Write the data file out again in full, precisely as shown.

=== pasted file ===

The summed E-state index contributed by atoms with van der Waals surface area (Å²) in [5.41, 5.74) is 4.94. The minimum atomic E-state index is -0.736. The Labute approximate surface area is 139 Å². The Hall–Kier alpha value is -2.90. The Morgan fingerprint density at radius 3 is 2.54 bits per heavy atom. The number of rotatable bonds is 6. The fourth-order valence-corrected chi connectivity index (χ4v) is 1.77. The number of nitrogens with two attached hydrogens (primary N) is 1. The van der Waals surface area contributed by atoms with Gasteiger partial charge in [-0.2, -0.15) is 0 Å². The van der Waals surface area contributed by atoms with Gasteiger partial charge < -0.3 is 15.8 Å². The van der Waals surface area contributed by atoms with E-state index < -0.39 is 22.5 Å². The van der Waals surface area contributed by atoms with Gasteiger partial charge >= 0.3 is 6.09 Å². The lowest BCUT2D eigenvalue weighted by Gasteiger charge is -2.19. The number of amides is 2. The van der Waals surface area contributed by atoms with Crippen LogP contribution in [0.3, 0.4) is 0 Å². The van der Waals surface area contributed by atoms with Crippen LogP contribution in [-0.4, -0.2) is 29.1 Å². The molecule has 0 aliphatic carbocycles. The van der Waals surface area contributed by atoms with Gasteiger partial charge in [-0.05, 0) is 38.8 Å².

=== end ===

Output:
The summed E-state index contributed by atoms with van der Waals surface area (Å²) in [5.41, 5.74) is 4.94. The minimum atomic E-state index is -0.736. The Labute approximate surface area is 139 Å². The Hall–Kier alpha value is -2.90. The Morgan fingerprint density at radius 3 is 2.54 bits per heavy atom. The number of rotatable bonds is 6. The fourth-order valence-corrected chi connectivity index (χ4v) is 1.77. The number of nitrogens with two attached hydrogens (primary N) is 1. The van der Waals surface area contributed by atoms with Gasteiger partial charge in [-0.2, -0.15) is 0 Å². The van der Waals surface area contributed by atoms with Gasteiger partial charge < -0.3 is 15.8 Å². The van der Waals surface area contributed by atoms with E-state index < -0.39 is 22.5 Å². The van der Waals surface area contributed by atoms with Gasteiger partial charge >= 0.3 is 6.09 Å². The lowest BCUT2D eigenvalue weighted by Gasteiger charge is -2.19. The number of amides is 2. The van der Waals surface area contributed by atoms with Crippen LogP contribution in [0.3, 0.4) is 0 Å². The van der Waals surface area contributed by atoms with Crippen LogP contribution in [-0.4, -0.2) is 29.1 Å². The molecule has 0 aliphatic carbocycles. The van der Waals surface area contributed by atoms with Gasteiger partial charge in [-0.05, 0) is 38.8 Å².